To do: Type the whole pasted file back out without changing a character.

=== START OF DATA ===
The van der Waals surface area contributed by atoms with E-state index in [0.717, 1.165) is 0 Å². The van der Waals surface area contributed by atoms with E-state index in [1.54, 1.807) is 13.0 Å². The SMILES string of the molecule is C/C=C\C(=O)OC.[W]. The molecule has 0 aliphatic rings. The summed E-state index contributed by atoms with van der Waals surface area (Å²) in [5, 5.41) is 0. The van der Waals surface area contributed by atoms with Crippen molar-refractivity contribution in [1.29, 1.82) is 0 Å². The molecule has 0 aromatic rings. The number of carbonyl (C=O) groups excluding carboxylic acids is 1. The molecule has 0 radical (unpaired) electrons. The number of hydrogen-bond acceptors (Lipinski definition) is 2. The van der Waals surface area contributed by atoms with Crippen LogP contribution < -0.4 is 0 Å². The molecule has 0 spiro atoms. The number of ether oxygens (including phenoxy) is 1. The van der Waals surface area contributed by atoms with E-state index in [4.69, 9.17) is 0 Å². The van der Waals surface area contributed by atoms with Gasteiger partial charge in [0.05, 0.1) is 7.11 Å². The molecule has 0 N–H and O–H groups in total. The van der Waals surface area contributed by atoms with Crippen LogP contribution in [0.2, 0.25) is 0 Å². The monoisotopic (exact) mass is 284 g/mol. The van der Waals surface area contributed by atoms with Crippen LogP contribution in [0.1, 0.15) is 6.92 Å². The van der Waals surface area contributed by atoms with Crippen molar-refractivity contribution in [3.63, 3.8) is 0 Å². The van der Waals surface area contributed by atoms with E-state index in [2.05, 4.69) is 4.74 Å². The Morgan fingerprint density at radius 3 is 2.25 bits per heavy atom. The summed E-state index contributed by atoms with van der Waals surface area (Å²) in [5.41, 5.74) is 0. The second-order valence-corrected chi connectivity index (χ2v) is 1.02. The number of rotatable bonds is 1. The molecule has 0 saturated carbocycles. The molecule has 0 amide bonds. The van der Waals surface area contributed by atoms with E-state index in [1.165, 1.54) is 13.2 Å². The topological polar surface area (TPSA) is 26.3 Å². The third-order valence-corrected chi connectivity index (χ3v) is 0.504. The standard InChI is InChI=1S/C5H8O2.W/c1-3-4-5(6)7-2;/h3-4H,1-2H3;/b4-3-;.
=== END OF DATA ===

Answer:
The van der Waals surface area contributed by atoms with E-state index in [0.717, 1.165) is 0 Å². The van der Waals surface area contributed by atoms with E-state index in [1.54, 1.807) is 13.0 Å². The SMILES string of the molecule is C/C=C\C(=O)OC.[W]. The molecule has 0 aliphatic rings. The summed E-state index contributed by atoms with van der Waals surface area (Å²) in [5, 5.41) is 0. The van der Waals surface area contributed by atoms with Crippen molar-refractivity contribution in [1.29, 1.82) is 0 Å². The molecule has 0 aromatic rings. The number of carbonyl (C=O) groups excluding carboxylic acids is 1. The molecule has 0 radical (unpaired) electrons. The number of hydrogen-bond acceptors (Lipinski definition) is 2. The van der Waals surface area contributed by atoms with Crippen LogP contribution < -0.4 is 0 Å². The molecule has 0 spiro atoms. The number of ether oxygens (including phenoxy) is 1. The van der Waals surface area contributed by atoms with E-state index in [4.69, 9.17) is 0 Å². The van der Waals surface area contributed by atoms with Gasteiger partial charge in [0.05, 0.1) is 7.11 Å². The molecule has 0 N–H and O–H groups in total. The van der Waals surface area contributed by atoms with Crippen LogP contribution in [0.2, 0.25) is 0 Å². The monoisotopic (exact) mass is 284 g/mol. The van der Waals surface area contributed by atoms with Crippen LogP contribution in [0.1, 0.15) is 6.92 Å². The van der Waals surface area contributed by atoms with Crippen molar-refractivity contribution in [3.63, 3.8) is 0 Å². The van der Waals surface area contributed by atoms with E-state index in [2.05, 4.69) is 4.74 Å². The Morgan fingerprint density at radius 3 is 2.25 bits per heavy atom. The summed E-state index contributed by atoms with van der Waals surface area (Å²) in [5.41, 5.74) is 0. The second-order valence-corrected chi connectivity index (χ2v) is 1.02. The number of rotatable bonds is 1. The molecule has 0 saturated carbocycles. The molecule has 0 amide bonds. The van der Waals surface area contributed by atoms with E-state index in [1.165, 1.54) is 13.2 Å². The topological polar surface area (TPSA) is 26.3 Å². The third-order valence-corrected chi connectivity index (χ3v) is 0.504. The standard InChI is InChI=1S/C5H8O2.W/c1-3-4-5(6)7-2;/h3-4H,1-2H3;/b4-3-;.